Unlike the others, only a corporation can shield the owner's assets from the Corporation's debts. If a corporation goes out of business, only ITS asssets can be siezed to satisfy its creditors. And YES its stockholders can be a creditor; and often they are. How you have your money tied up in the corporation will determine how much of it you will recover.

WHY??? you might ask, to insure that you get FIRST crack at any assets the corporation. As a stockholder - you are the LAST one to get anything out of a corporation that went BUST; all other creditors stand in line before you. However as a creditor, especially as a SECURED creditor (i.e. a claim against specific assets), you jump to the front of the line.

Therefore, you have as little INVESTMENT (dollars in stock ownership); as possible, and as much in SECURED LOANS (money loaned to the corporation). One other thing, under US law, interest paid on a loan of money is considered INTEREST (no different than interest paid on a savings account, or certificate of deposit), as opposed to WAGES (and wages are subject to Social Security and Medicare tax)

Lastly, under US bankruptcy laws, employees with claims for unpaid wages (to a set amount) get priority treatment, even before secured creditors.

Therefore the pecking order in a Chapter 7 (dissolution) case looks like this:

unpaid priority wages
secured creditors
general creditors
unpaid wages
stockholders

NOW, why would YOU want to be at the bottom of this list if the comapany goes bust, when a little planning, can put YOU at the top.

AND IT IS ALL LEGAL.


Bob Filipiak

#28 Anthony Kelsall

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Posted 02 July 2006 - 11:07 AM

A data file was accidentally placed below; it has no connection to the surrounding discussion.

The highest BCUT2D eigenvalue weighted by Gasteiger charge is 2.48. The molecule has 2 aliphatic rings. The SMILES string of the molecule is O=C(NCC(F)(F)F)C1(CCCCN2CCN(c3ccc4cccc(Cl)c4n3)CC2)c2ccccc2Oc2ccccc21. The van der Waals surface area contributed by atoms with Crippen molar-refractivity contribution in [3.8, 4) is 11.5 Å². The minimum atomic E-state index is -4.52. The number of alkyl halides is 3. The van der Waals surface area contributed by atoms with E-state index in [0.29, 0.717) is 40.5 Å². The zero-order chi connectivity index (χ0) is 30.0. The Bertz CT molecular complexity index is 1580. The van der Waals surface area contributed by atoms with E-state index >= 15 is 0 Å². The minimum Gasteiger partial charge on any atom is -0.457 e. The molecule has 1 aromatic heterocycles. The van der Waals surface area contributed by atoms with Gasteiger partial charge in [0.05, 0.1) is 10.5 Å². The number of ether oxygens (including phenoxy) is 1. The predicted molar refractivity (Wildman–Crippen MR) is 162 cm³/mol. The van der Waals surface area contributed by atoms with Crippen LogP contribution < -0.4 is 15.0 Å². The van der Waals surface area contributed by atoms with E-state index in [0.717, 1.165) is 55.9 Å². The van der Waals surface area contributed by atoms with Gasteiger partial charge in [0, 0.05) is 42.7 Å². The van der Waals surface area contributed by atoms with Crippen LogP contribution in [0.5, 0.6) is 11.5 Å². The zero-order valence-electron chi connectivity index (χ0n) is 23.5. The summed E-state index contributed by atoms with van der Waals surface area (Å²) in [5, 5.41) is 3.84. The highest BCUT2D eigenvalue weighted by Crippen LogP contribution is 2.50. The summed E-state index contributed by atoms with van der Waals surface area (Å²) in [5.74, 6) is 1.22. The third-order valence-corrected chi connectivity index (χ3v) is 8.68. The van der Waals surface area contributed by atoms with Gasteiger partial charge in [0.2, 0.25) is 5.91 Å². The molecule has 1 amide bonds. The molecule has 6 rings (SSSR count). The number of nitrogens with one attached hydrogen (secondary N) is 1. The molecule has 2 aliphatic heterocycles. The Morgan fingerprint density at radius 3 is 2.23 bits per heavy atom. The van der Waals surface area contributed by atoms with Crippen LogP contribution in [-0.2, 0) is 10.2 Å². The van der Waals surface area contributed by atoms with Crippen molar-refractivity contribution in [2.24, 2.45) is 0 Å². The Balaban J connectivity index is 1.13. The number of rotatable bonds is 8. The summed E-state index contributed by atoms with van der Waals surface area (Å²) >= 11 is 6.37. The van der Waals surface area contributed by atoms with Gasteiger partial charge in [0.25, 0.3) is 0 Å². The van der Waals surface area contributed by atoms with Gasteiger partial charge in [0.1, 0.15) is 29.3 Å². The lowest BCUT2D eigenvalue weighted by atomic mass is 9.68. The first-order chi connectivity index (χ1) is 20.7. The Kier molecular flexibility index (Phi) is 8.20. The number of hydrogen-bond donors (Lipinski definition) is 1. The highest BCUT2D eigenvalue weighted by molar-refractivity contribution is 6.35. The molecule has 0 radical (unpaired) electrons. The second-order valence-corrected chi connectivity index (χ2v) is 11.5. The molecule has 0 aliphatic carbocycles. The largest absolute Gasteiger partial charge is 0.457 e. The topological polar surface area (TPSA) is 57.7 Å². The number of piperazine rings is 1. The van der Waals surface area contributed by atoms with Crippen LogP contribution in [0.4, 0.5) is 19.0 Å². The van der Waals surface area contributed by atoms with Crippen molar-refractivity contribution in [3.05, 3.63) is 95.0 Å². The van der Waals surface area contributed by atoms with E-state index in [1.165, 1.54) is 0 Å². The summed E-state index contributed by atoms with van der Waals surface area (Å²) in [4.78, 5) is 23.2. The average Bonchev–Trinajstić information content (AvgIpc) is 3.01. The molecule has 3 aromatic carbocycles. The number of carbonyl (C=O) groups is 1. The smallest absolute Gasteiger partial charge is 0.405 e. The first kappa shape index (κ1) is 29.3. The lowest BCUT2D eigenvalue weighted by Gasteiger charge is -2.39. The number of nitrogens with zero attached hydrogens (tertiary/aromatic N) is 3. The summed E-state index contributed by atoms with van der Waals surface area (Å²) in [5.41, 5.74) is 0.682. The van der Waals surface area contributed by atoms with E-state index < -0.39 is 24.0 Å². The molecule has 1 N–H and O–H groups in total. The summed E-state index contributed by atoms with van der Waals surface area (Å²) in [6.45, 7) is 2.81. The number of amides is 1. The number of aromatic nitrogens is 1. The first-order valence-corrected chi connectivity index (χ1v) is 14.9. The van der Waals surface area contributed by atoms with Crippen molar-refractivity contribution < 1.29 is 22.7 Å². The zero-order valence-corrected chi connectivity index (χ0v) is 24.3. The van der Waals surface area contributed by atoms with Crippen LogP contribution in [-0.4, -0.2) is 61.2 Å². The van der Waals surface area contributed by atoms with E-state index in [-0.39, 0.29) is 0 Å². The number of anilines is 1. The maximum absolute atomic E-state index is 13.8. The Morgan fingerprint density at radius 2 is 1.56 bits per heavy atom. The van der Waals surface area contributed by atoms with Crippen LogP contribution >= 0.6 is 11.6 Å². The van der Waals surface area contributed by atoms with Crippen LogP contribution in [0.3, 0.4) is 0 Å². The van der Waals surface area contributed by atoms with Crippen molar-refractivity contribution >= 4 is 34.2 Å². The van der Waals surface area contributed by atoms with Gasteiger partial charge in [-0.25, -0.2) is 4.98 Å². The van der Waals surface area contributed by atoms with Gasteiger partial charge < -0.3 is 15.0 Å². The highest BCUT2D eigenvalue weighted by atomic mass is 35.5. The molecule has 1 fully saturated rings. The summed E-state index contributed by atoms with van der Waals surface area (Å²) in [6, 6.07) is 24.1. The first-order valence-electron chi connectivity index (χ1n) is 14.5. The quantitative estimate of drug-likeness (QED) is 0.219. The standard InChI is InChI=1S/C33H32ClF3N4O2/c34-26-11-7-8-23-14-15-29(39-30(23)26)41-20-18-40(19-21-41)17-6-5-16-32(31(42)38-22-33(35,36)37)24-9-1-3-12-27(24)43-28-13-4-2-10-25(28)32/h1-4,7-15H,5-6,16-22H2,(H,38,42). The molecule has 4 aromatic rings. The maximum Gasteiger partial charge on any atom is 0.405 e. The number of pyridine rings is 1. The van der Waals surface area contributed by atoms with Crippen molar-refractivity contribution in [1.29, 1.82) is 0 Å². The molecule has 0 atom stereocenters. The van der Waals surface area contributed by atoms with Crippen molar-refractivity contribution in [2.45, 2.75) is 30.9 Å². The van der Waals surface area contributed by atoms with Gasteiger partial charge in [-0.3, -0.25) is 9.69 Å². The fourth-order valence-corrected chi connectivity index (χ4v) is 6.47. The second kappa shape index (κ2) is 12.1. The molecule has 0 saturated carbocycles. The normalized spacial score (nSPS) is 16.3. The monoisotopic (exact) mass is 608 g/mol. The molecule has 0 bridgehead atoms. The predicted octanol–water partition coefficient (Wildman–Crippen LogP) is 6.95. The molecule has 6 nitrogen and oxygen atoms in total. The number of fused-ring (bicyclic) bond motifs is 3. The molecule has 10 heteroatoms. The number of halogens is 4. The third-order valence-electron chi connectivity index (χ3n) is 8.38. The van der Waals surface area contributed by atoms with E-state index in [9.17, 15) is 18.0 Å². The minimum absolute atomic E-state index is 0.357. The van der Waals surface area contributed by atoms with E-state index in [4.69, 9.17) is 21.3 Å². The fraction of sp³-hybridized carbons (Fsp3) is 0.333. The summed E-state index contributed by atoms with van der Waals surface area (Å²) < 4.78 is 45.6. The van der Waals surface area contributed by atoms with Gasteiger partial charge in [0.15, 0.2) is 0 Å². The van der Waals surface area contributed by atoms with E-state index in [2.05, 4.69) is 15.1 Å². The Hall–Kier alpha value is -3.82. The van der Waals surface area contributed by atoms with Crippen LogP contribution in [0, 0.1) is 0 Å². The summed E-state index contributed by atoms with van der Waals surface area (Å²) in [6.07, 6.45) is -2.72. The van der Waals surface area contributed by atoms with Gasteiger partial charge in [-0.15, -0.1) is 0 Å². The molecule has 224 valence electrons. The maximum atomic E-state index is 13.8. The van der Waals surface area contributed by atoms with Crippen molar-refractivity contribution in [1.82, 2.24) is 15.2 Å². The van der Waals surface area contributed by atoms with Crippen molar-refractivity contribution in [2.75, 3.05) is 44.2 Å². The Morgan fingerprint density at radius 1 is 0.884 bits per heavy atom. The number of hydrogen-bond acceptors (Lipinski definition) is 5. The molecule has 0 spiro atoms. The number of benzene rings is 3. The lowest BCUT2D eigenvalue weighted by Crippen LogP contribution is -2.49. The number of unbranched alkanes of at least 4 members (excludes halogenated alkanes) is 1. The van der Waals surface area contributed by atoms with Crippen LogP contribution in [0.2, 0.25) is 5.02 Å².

Receiving the letter on the same day as Englands exit from the world cup!
(They probably planned that as well!)

What I would've given to meet either a director, one of his kids or Cristiano Ronaldo in the pub yesterday! :rolleyes:

#29 tclulow

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Posted 03 July 2006 - 04:41 PM

unpaid priority wages
secured creditors
general creditors
unpaid wages
stockholders

From my experience of a liquidation, "unpaid priority wages" doesn't exist in UK.

First will be secured creditors (banks usually)
Next the tax man (VAT & IR)
Next the general creditiors (including unpaid wages)
Last Stock holders.

The Government will pay statuatory redundancy to employees if the company isn't able to. In the case that the liquidation takes a long time, the Government pays the employees and takes over that share of the employees rights against the company. Don't expect statuatory redundancy to be very big, it will be very small.

Tony.

#30 tclulow

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Posted 03 July 2006 - 04:57 PM

I should further add that in the case I was previously involved with, the Directors tried to pull a trick like this (which is perfectly legal as far as I can tell).

1) Run up big debts.
2) Liquidate the company.
3) Set up a new company and buy the IPR of valuable software from the Liquidator cheaply.
4) Arrange new contracts with the customers of the liquidated company.
5) Return to step 1.

If this turns out to be the case here, then:

To put a spanner in the works, ensure that step 3 doesn't run smoothly. Make sure the Liquidator is aware of the value of the IPR. In our case we bid for the IPR to push the price up The customers may be able to help here. You can also disrupt step 4, make sure they're aware what is going on. This strategy is really designed to work with the customers and employees at the expense of the creditors.

We were also helped by the fact that for historical reasons the bank had a charge on the Director's assets (rather than on the company) so was able to extract its money from the Directors. A certain satisfaction was gained.



Tony.